Teaching Profession

Gore Walking Fine Line On Teacher Accountability

By Joetta L. Sack — May 17, 2000 5 min read

The teacher-accountability plan that Vice President Al Gore proposed this month presents a mixed bag for teachers. On one hand, they would receive more pay and professional recognition; on the other, they would be subject to tougher hiring and firing requirements that could nudge some out of the field.

The proposal reflects the potentially complicated relationship between the presumptive Democratic presidential nominee and the national teachers’ unions, which were early backers of his campaign and are among the biggest contributors of money and manpower to his party.

Both the National Education Assocation and the American Federation of Teachers endorsed the vice president for the 2000 nomination, and it’s a sure bet they will also be working for him in the general election against his Republican rival, Gov. George W. Bush of Texas.

But in recent weeks, Mr. Gore has seemed to be responding to criticism from conservatives that a union nod means clinging to the educational status quo.

While his recent campaign proposal on teachers, announced May 5, would pour billions of dollars into incentives such as signing bonuses and merit pay, it would also strike a blow to the tenure system. Mr. Gore called for allowing principals to hire teachers and other staff members based on factors other than seniority, and advocated a faster process for removing incompetent teachers from the classroom—tying federal funds to two measures that many union members might oppose.

“At its best, teaching is a lifetime vocation. But no teaching license or contract should be a lifetime guarantee,” Mr. Gore said in his speech unveiling his plan to the Michigan Education Association, an affiliate of the NEA.

“He’s balancing,” said John F. Jennings, the president of the Center on Education Policy, a Washington research group, and a former longtime Democratic aide on Capitol Hill. “He’s clearly talking about what teachers are concerned about, and, of course, he clearly has a problem with being called too close to the unions.”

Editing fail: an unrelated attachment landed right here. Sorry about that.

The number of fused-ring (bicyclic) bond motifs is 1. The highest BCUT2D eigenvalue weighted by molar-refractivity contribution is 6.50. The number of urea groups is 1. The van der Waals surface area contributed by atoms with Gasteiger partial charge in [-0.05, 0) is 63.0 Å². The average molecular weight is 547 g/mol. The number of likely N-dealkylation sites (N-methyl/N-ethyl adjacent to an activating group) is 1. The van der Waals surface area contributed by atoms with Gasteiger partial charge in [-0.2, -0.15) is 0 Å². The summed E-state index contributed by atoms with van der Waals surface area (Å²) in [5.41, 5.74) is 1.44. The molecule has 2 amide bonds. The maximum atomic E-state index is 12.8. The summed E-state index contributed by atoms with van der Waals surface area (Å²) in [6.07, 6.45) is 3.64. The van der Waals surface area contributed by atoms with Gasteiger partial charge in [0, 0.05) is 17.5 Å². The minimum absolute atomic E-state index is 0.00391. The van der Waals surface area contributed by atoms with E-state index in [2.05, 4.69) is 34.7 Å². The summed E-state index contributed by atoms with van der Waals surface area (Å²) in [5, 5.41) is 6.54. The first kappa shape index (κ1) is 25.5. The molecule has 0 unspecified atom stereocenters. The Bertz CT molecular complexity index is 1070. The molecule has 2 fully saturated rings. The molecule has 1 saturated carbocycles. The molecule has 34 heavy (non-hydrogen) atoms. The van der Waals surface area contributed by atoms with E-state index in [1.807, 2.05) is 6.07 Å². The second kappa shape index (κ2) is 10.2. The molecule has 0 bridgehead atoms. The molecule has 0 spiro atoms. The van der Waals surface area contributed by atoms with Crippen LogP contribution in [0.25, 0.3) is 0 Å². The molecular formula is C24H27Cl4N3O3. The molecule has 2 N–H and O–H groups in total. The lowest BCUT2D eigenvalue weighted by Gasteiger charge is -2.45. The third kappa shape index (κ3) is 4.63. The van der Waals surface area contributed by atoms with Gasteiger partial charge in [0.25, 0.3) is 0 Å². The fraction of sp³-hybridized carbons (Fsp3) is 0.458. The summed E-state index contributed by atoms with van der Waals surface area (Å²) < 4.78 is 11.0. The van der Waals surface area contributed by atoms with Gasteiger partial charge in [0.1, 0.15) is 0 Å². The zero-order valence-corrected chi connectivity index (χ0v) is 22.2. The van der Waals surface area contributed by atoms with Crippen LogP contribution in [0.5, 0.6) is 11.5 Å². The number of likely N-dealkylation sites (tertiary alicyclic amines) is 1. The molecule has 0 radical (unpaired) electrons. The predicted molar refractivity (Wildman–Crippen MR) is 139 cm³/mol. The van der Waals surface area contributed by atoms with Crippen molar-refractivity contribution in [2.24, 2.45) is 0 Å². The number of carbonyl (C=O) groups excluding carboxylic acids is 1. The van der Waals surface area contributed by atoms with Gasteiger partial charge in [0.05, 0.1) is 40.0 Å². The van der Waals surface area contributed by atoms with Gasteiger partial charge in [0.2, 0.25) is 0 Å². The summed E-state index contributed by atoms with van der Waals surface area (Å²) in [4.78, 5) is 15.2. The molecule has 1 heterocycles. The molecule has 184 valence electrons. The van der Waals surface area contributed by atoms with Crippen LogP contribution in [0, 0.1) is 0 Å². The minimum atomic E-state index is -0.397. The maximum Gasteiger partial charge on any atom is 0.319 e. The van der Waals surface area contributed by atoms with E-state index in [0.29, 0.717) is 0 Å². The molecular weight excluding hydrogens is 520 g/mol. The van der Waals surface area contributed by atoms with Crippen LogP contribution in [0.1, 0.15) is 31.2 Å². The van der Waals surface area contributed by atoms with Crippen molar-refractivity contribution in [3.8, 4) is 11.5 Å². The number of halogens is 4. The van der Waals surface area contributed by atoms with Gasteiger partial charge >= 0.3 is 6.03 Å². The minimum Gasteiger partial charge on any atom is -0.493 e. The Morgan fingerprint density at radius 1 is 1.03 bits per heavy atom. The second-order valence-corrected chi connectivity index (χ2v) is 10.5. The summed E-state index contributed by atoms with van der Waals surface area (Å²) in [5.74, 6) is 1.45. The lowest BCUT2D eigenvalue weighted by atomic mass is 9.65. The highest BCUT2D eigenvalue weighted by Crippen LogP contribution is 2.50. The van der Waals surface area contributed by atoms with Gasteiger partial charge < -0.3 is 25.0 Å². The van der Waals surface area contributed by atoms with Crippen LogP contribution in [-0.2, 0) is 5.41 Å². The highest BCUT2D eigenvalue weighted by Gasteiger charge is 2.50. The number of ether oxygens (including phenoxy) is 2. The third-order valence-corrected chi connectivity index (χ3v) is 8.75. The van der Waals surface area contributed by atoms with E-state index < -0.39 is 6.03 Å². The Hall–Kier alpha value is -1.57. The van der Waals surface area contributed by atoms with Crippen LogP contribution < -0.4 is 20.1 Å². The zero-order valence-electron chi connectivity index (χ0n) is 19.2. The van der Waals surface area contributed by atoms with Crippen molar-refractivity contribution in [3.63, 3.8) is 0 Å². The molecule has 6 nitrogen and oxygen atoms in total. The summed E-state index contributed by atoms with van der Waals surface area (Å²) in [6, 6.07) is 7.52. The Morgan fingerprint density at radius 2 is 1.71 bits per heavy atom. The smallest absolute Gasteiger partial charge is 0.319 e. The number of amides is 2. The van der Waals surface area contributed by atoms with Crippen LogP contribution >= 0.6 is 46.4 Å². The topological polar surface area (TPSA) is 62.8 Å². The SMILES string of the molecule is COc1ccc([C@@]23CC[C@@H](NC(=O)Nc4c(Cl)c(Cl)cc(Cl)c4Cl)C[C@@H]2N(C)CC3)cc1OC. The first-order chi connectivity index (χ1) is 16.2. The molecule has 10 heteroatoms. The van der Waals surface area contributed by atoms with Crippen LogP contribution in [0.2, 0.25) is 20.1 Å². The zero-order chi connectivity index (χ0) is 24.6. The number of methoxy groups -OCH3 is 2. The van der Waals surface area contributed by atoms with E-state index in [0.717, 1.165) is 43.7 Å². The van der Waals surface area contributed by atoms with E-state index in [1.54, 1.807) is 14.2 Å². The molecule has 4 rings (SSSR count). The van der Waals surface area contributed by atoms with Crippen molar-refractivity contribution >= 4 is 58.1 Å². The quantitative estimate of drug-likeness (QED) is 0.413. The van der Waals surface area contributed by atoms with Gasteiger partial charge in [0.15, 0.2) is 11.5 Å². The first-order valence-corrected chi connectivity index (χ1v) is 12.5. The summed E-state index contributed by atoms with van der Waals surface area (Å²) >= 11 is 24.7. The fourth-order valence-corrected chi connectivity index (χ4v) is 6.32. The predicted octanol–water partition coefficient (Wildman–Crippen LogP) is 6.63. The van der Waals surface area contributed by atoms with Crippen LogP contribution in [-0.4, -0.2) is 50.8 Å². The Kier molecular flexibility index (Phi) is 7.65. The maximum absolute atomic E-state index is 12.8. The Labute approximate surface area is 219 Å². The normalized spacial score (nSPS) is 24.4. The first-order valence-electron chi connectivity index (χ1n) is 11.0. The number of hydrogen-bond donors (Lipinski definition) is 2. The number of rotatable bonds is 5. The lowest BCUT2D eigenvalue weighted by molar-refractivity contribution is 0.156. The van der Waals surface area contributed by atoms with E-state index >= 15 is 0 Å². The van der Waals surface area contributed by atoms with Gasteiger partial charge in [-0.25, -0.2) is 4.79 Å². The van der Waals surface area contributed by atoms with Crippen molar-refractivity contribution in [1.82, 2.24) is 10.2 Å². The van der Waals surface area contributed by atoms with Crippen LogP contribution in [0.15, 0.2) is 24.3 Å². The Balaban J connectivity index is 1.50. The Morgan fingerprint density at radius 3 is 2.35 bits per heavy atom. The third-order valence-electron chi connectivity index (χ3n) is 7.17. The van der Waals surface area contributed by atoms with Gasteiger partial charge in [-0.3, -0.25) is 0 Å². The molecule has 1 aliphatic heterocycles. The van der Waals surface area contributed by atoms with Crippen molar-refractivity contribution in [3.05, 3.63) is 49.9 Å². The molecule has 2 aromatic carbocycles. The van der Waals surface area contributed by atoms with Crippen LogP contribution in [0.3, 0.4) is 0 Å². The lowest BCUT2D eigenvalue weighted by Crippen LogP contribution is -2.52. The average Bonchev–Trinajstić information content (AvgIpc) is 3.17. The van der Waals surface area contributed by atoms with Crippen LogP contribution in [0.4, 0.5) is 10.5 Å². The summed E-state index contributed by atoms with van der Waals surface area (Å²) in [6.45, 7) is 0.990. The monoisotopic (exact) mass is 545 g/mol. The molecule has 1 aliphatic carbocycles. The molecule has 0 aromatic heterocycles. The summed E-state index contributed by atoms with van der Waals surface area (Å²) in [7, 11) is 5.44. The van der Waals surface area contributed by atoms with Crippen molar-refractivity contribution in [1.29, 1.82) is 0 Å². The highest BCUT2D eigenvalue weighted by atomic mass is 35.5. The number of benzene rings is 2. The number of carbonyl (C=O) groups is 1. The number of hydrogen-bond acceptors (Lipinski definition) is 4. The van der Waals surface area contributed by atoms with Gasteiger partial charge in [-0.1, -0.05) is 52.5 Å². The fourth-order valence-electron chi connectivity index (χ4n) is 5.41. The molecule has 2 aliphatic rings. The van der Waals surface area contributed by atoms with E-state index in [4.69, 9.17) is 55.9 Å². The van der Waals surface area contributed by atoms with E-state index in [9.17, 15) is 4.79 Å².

Indeed, Mr. Gore’s press secretary, Doug Hattaway, readily acknowledged this month that “we won’t agree with the unions on every single issue.”

But the campaign still considers teachers’ union members a significant voter pool, he added, pointing out that teachers are usually more engaged in politics and civic activities than the average citizen.

“We certainly can’t take teachers’ votes for granted,” Mr. Hattaway said. The unions’ endorsements are “extremely important because they communicate regularly with their members. At the same time, we have to earn the vote of each and every teacher.”

Praise From Unions

Both national unions offered generally positive reactions to Mr. Gore’s May 5 proposal, saying that they have nothing against accountability and welcome plans to remove incompetent teachers.

“Our sense is, any proposal that will improve the quality of teaching will be good for teachers and students,” said Gregory King, a spokesman for the 1 million-member AFT. “While the specifics may need to be looked at and honed, the overall message is one that teachers will respect.”

He added that the union would request more details, particularly about the tenure issue.

“It wasn’t like what we heard from Mr. Gore was alarming,” said Margaret Trimer-Hartley, the communications consultant for the Michigan Education Association. “We’re not afraid of accountability.”

“A lot of things in here are issues that need to be talked about and discussed,” Bob Chase, the president of the 2.4-million member NEA, added in an interview last week.

Conservatives, meanwhile, gave Mr. Gore little credit for differing with the unions in some areas.

“I don’t think the fact that teacher unions may differ with Al Gore on some components of his teacher plan is significant,” Rep. Bill Goodling, the Pennsylvania Republican who chairs the House Education and the Workforce Committee, said in a written statement to Education Week. “Like other labor unions, the NEA and AFT have endorsed Gore and are not going to change their minds because of these types of policy differences.”

Nina Shokraii Rees, an education policy analyst with the Heritage Foundation who volunteers as an adviser to Gov. Bush’s campaign, added that while some of Mr. Gore’s ideas may seem controversial, they lack important details about how teachers would be removed and the tenure system might be abolished.

“It certainly does appear that [Mr. Gore] is trying to push the envelope as much as he can,” she said. “At the same time, [the unions] really don’t have anywhere else to go.”

Mr. Bush, she added, largely believes teacher accountability should be a local issue.

While visiting an elementary school in Georgia last week, the presumptive GOP nominee called for providing an additional $400 million for teacher-training programs to states that demand high standards for teachers.

Several observers pointed out that there’s still plenty of time for the vice president to revise his proposals before November. And if he is elected, the unions could have a heavy hand in shaping any ensuing legislation.